Skip to the content


We are privileged to publish what may well be the first picture ever publicly seen of the plaintiff whose action changed the law, not only in Scotland but throughout the common law world: May Donoghue of Donoghue v. Stevenson, 1932 SC (HL) 31, perhaps the ‘most famous litigant of all time’.

An important caveat. The image that accompanies this note is not an autographed portrait in the strict sense. The signature is taken from a pleading in her case.

May Donoghue is referred to in the 1932 Appeal Cases as “McAlister (or Donoghue) (Pauper)”. Other reports of her case refer to her as “Mary Donoghue”, and also “M'Alister”. She was born May McAllister, on July 4, 1898, spent her whole life in the poorer districts of Glasgow and had a twelve year marriage, of which four children were born; only one of whom, a son, survived infancy.

By the time of her death, on March 19, 1958, May chose to be known neither as Donoghue, nor McAlister, nor McAllister, nor M'Alister, nor indeed as May, but as “Mabel Hannah”, these being her mother's names.

The event which brought her immortality (and billions of dollars for others, in which the legal profession around the world has had some small share) occurred on August 26, 1928. She was then 30, separated from her husband and living with a brother on Kent Street. When the case came before the House of Lords, she had moved closer to the commercial centre of the city to a Maitland Street address that she gives in 1931 in her petition to appear before the House in forma pauperis. She lived there with her son, Henry, until his marriage in 1937. Henry lived with her again after this marriage, by which he had one child, came to an end in 1943. He remarried in 1946 and thereafter had three boys and four girls, two of whom appear in this picture.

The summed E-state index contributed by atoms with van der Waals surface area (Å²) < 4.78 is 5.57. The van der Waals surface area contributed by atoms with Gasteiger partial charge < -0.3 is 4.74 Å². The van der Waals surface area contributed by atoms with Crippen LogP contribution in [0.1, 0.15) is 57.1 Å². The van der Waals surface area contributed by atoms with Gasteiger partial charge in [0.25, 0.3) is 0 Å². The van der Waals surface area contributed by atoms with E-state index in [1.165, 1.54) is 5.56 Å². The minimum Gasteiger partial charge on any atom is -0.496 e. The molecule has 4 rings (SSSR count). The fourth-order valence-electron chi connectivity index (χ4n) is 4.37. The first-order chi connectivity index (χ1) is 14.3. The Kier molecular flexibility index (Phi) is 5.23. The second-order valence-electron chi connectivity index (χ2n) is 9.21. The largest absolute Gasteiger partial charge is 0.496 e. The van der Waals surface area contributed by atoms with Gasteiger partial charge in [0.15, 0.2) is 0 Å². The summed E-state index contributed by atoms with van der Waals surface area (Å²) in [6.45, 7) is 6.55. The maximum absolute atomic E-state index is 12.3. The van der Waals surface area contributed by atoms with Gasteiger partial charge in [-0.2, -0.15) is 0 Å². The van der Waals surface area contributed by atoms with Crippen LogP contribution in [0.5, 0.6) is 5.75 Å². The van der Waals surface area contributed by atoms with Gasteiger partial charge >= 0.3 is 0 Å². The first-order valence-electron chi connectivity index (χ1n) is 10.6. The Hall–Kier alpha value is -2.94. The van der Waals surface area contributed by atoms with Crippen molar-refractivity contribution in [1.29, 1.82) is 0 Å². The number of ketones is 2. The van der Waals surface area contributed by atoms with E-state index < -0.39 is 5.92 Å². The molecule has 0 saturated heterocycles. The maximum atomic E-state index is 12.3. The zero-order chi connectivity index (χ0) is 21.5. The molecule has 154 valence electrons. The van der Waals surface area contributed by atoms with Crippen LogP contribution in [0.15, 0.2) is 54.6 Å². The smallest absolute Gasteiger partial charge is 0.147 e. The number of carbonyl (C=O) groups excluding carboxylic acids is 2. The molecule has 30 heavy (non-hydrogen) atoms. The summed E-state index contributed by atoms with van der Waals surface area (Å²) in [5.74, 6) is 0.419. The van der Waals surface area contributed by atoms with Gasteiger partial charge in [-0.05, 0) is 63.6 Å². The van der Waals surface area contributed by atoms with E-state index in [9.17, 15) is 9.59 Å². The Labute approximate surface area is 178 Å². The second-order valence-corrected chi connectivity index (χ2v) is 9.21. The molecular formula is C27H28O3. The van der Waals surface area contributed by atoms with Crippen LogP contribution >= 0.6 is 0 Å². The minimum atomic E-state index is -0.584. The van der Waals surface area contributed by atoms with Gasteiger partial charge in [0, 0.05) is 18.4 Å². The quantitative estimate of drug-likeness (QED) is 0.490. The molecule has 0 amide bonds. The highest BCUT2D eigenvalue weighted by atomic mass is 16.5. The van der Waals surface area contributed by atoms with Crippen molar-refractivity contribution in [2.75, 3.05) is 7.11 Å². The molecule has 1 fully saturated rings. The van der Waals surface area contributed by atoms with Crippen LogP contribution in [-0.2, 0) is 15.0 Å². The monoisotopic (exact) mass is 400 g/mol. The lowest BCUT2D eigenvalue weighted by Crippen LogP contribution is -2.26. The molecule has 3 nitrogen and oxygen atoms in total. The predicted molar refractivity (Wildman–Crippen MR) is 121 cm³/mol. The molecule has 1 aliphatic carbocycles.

Much of this information is drawn from a paper published in 1988 by Alan Rodger, Q.C., then Solicitor General for Scotland, now Lord Rodger of Earlsferry, a judicial member of the House of Lords. He lamented the lack of any picture of May Donoghue and, with reference to what he hoped would have been her happier times between 1947 and l957, wrote: “It may not be too fanciful to imagine that during this period Mrs. Donoghue may have enjoyed the company of her grandchildren.” The want has now been filled, the hope shown amply justified. The picture, apparently taken at a station, shows May holding Henry's twin daughters, Elizabeth and – yes, May – on their christening day, in June 1952. This was 24 years after she drank snail-tainted ginger beer and 20 years after her momentous victory, by which time May Donoghue would have been 54. Despite the difficulties of her life, she seems younger and is obviously enjoying herself.

The picture came to David Hay, of Richards Buell Sutton LLP, co-producer of the movie The Paisley Snail, at his Donoghue v. Stevenson website, from Margaret (Maggie) Tomlin, younger sister of the twins shown. Ms. Tomlin, who lives in Dorset, only learned in recent years of her grandmother's legal fame.

This discovery ranks as a priceless addition to the Donoghue v. Stevenson archive.

*This article has been amended slightly from the original. It is reproduced by kind permission of the author and the Vancouver Bar Association in whose journal, The Advocate, the original article was published.